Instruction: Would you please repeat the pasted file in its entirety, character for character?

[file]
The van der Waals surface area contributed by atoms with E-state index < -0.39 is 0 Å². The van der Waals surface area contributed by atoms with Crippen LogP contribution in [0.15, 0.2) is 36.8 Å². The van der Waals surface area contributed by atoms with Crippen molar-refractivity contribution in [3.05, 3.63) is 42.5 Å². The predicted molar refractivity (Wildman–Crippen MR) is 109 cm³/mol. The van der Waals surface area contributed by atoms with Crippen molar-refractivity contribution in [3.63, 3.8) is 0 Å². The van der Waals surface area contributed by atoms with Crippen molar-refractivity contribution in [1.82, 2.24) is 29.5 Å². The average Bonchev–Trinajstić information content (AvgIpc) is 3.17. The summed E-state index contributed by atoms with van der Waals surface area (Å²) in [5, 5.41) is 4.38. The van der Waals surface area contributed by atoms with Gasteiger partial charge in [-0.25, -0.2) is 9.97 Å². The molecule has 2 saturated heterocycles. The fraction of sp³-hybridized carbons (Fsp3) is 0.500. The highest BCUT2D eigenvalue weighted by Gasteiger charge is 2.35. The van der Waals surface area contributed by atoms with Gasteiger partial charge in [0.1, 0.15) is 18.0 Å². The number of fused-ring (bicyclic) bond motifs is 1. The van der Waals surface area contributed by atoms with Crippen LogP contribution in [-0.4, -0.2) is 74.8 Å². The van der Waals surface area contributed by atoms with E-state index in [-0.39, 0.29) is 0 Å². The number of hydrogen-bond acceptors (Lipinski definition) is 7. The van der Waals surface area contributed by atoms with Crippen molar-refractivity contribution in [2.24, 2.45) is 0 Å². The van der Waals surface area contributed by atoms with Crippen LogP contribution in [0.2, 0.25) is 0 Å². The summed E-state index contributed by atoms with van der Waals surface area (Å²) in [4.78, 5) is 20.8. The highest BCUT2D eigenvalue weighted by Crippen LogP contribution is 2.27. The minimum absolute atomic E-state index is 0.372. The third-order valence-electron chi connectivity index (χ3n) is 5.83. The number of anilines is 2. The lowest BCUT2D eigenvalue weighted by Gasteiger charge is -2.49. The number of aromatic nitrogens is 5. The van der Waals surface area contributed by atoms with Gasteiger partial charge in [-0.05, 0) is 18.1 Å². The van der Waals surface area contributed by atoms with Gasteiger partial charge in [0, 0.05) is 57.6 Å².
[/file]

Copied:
The van der Waals surface area contributed by atoms with E-state index < -0.39 is 0 Å². The van der Waals surface area contributed by atoms with Crippen LogP contribution in [0.15, 0.2) is 36.8 Å². The van der Waals surface area contributed by atoms with Crippen molar-refractivity contribution in [3.05, 3.63) is 42.5 Å². The predicted molar refractivity (Wildman–Crippen MR) is 109 cm³/mol. The van der Waals surface area contributed by atoms with Crippen molar-refractivity contribution in [3.63, 3.8) is 0 Å². The van der Waals surface area contributed by atoms with Crippen molar-refractivity contribution in [1.82, 2.24) is 29.5 Å². The average Bonchev–Trinajstić information content (AvgIpc) is 3.17. The summed E-state index contributed by atoms with van der Waals surface area (Å²) in [5, 5.41) is 4.38. The van der Waals surface area contributed by atoms with Gasteiger partial charge in [-0.25, -0.2) is 9.97 Å². The molecule has 2 saturated heterocycles. The fraction of sp³-hybridized carbons (Fsp3) is 0.500. The highest BCUT2D eigenvalue weighted by Gasteiger charge is 2.35. The van der Waals surface area contributed by atoms with Gasteiger partial charge in [0.1, 0.15) is 18.0 Å². The number of fused-ring (bicyclic) bond motifs is 1. The van der Waals surface area contributed by atoms with Crippen LogP contribution in [-0.4, -0.2) is 74.8 Å². The van der Waals surface area contributed by atoms with E-state index in [-0.39, 0.29) is 0 Å². The number of hydrogen-bond acceptors (Lipinski definition) is 7. The van der Waals surface area contributed by atoms with Crippen molar-refractivity contribution in [2.24, 2.45) is 0 Å². The van der Waals surface area contributed by atoms with Crippen LogP contribution in [0.2, 0.25) is 0 Å². The summed E-state index contributed by atoms with van der Waals surface area (Å²) in [4.78, 5) is 20.8. The highest BCUT2D eigenvalue weighted by Crippen LogP contribution is 2.27. The minimum absolute atomic E-state index is 0.372. The third-order valence-electron chi connectivity index (χ3n) is 5.83. The number of anilines is 2. The lowest BCUT2D eigenvalue weighted by Gasteiger charge is -2.49. The number of aromatic nitrogens is 5. The van der Waals surface area contributed by atoms with Gasteiger partial charge in [-0.05, 0) is 18.1 Å². The van der Waals surface area contributed by atoms with Gasteiger partial charge in [0, 0.05) is 57.6 Å².